Note however that java object comparisons for NaNs behave differently: NaN is the largest Double, and NaNs equal each other (see the javadoc). If we make object NaN comparisons always return false, we would need to add the rest of the comparison methods to Numbers.Ops. Yet doing so could also make collection sorting algorithms behave oddly, deviating from sorting written in java. Besides, (= NaN NaN) => false is annoying. Clojure already throws out the notion of error-free dividing by zero (which for doubles would otherwise result in NaN or Infinity, depending on the dividend). Perhaps we could similarly error on NaNs passed to clojure numeric ops. They seem to be more trouble than they're worth. That said, people smarter than me thought they were useful. Then there's that -0.0 nonsense...
Hide
Jouni K. Seppänen added a comment -

On current master, (<= x y) seems to be special-cased by the compiler, but when <= is called dynamically, the bug is still there:

user=> (<= 1 Float/NaN)
false
user=> (let [op <=] (op 1 Float/NaN))
true

Since CLJ-354 got marked "Completed", perhaps there was an attempt to fix this.

Show
Jouni K. Seppänen added a comment - On current master, (<= x y) seems to be special-cased by the compiler, but when <= is called dynamically, the bug is still there:
user=> (<= 1 Float/NaN)
false
user=> (let [op <=] (op 1 Float/NaN))
true
Since CLJ-354 got marked "Completed", perhaps there was an attempt to fix this.
Hide
Alexander Taggart added a comment -

Using let forces calling <= as a function rather than inlining Numbers/lte, which means the args are treated as objects not primitives, thus the different behaviour as I discussed earlier.

Show
Alexander Taggart added a comment - Using let forces calling <= as a function rather than inlining Numbers/lte, which means the args are treated as objects not primitives, thus the different behaviour as I discussed earlier.
Alexander Taggart made changes -
Field Original Value New Value
Waiting On richhickey
Hide
Aaron Bedra added a comment -

Rich, what should the behavior be?

Show
Aaron Bedra added a comment - Rich, what should the behavior be?
Aaron Bedra made changes -
Fix Version/s Release.Next [ 10038 ]
Affects Version/s Release 1.2 [ 10037 ]
Priority Critical [ 2 ] Minor [ 4 ]
Hide
Jouni K. Seppänen added a comment -

My suggestion for the behavior is to follow Java (Java Language Specification §15.20.1) and IEEE 754. The java.sun.com site seems to be down right now, but here's a Google cache link:

http://webcache.googleusercontent.com/search?q=cache:http://java.sun.com/docs/books/jls/third_edition/html/expressions.html#15.20.1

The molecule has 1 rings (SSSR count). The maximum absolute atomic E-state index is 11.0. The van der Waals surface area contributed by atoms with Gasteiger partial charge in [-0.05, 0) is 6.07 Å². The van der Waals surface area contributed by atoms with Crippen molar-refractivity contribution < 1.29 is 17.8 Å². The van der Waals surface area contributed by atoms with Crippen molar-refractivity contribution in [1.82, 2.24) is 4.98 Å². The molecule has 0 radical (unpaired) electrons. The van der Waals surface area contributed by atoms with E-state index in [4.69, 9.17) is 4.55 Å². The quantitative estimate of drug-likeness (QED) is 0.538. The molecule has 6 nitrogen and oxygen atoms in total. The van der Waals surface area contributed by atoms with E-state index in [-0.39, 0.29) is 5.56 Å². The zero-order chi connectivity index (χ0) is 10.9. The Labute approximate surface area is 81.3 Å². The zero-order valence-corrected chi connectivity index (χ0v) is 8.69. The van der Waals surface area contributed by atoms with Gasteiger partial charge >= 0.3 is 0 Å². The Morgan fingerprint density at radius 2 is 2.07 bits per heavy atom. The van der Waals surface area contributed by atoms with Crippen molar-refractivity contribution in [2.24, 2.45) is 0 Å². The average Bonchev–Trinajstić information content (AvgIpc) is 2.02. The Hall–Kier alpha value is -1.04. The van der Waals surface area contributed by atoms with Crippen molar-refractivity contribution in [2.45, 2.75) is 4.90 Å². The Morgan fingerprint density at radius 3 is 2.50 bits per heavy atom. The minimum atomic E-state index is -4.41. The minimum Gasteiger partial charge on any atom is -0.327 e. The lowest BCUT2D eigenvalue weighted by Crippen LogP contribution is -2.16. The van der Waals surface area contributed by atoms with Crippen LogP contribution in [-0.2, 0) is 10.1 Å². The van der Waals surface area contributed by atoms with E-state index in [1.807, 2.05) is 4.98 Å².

Show
Jouni K. Seppänen added a comment - My suggestion for the behavior is to follow Java (Java Language Specification §15.20.1) and IEEE 754. The java.sun.com site seems to be down right now, but here's a Google cache link: http://webcache.googleusercontent.com/search?q=cache:http://java.sun.com/docs/books/jls/third_edition/html/expressions.html#15.20.1
Hide
Rich Hickey added a comment -

It should work the same as primitive double in all cases

Show
Rich Hickey added a comment - It should work the same as primitive double in all cases
Rich Hickey made changes -
Waiting On richhickey
Luke VanderHart made changes -
Assignee Luke VanderHart [ lvanderhart ]
Luke VanderHart made changes -
Status Open [ 1 ] In Progress [ 3 ]
Hide
Luke VanderHart added a comment - - edited

Added patches. The problem was that our logic for lte/gte depended on the fact that lte is equivalent to !gt.

However, in Java, this assumption is invalid - any comparison involving NaN always yields false.

The fix was to adding lte and gte methods to Numbers.Ops directly, rather than implementing everything in terms of lt. This was the only fix I could see that didn't incur the cost of runtime checks for NaN.

Show
Luke VanderHart added a comment - - edited Added patches. The problem was that our logic for lte/gte depended on the fact that lte is equivalent to !gt. However, in Java, this assumption is invalid - any comparison involving NaN always yields false. The fix was to adding lte and gte methods to Numbers.Ops directly, rather than implementing everything in terms of lt. This was the only fix I could see that didn't incur the cost of runtime checks for NaN.
Luke VanderHart made changes -
Attachment 738.diff [ 10321 ]
Attachment 738-tests.diff [ 10322 ]
Luke VanderHart made changes -
Status In Progress [ 3 ] Resolved [ 5 ]
Resolution Completed [ 1 ]
Patch Code and Test
Stuart Halloway made changes -
Status Resolved [ 5 ] Closed [ 6 ]
Hide
Alex Miller added a comment -